This is a crossroad, because you may feel nervous about even reaching this point. It may feel like stepping over a boundary, so my recommendation with this strategy is to both ask and do: ask if you can help and then do the help even if you don’t ask!

Leadership teams may or may not be actively looking for people to fill spaces like this, but trust me, based on my experience, they do notice when someone does. And if they didn’t reach their positions by nepotism, it’s likely they went beyond to establish themselves by thinking outside the box as well.

In the flyer scenario, you would just take the extra time to create the flyer on Adobe, present it to your manager and explain the benefits. If it’s accepted, congratulations! You just added a new experience to your journal, which can then be added to your resume, which can then be converted into expanding your influence! Now all you have to do is, repeat!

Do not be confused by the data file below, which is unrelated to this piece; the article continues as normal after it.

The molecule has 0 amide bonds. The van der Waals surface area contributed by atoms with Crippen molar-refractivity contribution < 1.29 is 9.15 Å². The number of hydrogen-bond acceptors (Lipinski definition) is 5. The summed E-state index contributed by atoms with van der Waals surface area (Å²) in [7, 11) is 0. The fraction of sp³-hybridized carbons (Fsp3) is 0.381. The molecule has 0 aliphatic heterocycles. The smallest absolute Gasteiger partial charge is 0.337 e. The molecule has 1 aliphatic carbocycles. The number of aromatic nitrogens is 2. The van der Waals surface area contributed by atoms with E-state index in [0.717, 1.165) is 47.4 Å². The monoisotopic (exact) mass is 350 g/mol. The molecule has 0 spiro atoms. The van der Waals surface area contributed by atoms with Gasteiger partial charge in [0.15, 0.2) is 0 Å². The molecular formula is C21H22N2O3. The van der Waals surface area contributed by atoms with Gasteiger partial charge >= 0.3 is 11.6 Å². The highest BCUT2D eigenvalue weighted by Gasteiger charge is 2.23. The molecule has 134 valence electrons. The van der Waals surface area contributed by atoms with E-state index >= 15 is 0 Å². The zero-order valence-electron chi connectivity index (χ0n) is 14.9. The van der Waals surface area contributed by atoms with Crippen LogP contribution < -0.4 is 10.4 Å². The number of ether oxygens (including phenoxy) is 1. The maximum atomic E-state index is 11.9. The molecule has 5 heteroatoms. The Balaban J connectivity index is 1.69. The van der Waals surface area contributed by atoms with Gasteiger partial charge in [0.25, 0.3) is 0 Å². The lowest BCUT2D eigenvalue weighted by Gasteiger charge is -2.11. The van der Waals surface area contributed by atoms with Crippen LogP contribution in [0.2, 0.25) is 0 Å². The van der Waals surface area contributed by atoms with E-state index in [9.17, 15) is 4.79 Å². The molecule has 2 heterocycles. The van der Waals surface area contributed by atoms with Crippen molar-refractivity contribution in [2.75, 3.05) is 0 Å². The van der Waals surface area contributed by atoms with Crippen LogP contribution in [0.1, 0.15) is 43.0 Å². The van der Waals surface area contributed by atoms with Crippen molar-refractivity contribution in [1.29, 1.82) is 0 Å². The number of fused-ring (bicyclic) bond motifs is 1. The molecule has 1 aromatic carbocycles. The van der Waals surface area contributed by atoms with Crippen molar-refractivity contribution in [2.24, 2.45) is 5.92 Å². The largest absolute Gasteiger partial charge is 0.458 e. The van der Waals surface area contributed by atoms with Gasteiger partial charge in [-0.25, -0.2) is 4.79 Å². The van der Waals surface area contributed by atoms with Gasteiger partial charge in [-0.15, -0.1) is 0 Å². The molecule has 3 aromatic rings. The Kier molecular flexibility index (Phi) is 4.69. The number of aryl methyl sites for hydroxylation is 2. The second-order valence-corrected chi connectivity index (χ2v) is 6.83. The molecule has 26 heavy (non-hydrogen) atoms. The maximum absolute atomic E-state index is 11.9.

• We shift from employees to assets when we focus on making ourselves more valuable.
  • To become more valuable, we offer skills and abilities that become irreplaceable to the organization.
  • We have an advantage to become an asset by having a gifted mind and nature. Our unique combination gives us an edge for seeing patterns others miss, faster thinking and understanding others’ needs more intensely.
  • Journaling your job experiences will give you more info than realized to begin building for your next position.
  • Use your gifted awareness to find ways to apply non-current job skills to contribute. Then capitalize on that experience.

To learn more about Trent Rhodes' work, visit